Example Unit — Reviewing our Progress

Example Unit — Reviewing our Progress

This unit is designed to enable you to review your progress so far. You can use it at any suitable point in the programme.

The unit offers a rich variety of tools to help you review your progress in developing a learning culture in your classrooms. This review will provide you with information to guide your approach in the next phase of building students’ learning powers. Sections 1–5 consider:

  1. Learn more about the learning friendly classroom. Consider the shift from teacher-centred to learning-centred classrooms, and how these changes impact on student learning dispositions. This section answers the questions: “What is the Big Picture’ of making progress with Learning Power?” and encourages you to reflect on your changing practice to address the question “How far have I come?”
  2. Reflect on students’ changing learning dispositions. Consider how your students have changed as learners. This section answers the question “How have the changes in classroom culture impacted on student learning dispositions?”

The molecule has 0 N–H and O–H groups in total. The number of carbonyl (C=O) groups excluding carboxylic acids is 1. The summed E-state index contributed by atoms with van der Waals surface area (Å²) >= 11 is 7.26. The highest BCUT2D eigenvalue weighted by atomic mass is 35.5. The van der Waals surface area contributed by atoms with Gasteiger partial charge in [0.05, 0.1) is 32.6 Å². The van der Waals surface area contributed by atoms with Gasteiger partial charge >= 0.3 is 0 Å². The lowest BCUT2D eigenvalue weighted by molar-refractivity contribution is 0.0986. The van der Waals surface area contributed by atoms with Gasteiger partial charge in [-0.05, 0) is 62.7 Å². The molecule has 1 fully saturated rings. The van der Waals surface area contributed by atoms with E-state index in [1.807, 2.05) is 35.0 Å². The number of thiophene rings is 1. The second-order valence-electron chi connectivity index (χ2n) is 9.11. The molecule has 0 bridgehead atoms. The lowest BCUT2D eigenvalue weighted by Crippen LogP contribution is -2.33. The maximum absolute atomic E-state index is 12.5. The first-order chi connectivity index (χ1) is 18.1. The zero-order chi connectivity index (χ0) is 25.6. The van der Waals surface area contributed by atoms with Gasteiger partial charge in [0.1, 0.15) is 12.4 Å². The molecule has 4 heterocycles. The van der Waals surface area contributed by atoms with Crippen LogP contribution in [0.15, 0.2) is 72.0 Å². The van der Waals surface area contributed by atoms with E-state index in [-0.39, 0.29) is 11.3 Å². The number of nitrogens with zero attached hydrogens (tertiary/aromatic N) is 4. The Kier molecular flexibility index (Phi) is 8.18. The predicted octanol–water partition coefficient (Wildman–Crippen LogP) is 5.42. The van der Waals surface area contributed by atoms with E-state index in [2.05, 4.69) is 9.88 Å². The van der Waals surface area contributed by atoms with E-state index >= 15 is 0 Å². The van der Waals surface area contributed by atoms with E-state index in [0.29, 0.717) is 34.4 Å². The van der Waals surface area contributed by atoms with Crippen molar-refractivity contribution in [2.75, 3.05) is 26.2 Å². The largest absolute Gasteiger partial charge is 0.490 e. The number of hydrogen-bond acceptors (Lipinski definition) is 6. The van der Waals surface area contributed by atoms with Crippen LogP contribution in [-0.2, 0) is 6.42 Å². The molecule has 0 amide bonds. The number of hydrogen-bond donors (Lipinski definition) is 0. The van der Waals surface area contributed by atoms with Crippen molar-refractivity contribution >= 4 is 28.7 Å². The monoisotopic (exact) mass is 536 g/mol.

3. Reflect on how the Professional Game has enabled students to become more skilful learners. Consider the extent to which students have progressed through the lens of the progression charts. This section answers the question “Are my students becoming increasingly skilful learners?”
  4. Team session: Learning together. Put your heads together and think “what next?” This team session answers the questions “How are we doing, how are our students doing and where do we need to go next?”
  5. What’s next? – is a reminder that you have thus far only scratched the surface of the 12 Professional Game modules. Revisit them, seek out higher order teaching behaviours that will further up-skill student learning behaviours, or expand your repertoire by tackling modules you have yet to address.

Building Better Learners: Phase 2

Online resource: Finding Learning Power

Finding Learning Power continues as a resource that sits alongside the course, helping teachers to watch and record their students’ developing learning power.

Building Better Learners: Phase 2

Online resource: Reviewing Learning

The Reviewing Learning online resource is a substantial compendium of evaluative resources which sits outside the course. It is made up of a rich array of assessment and evaluation tools that can be used by schools or teams or individual teachers or students themselves. It describes how, why, where and when you might use such resources, and includes issues such as learning culture, dual focused lessons, coaching.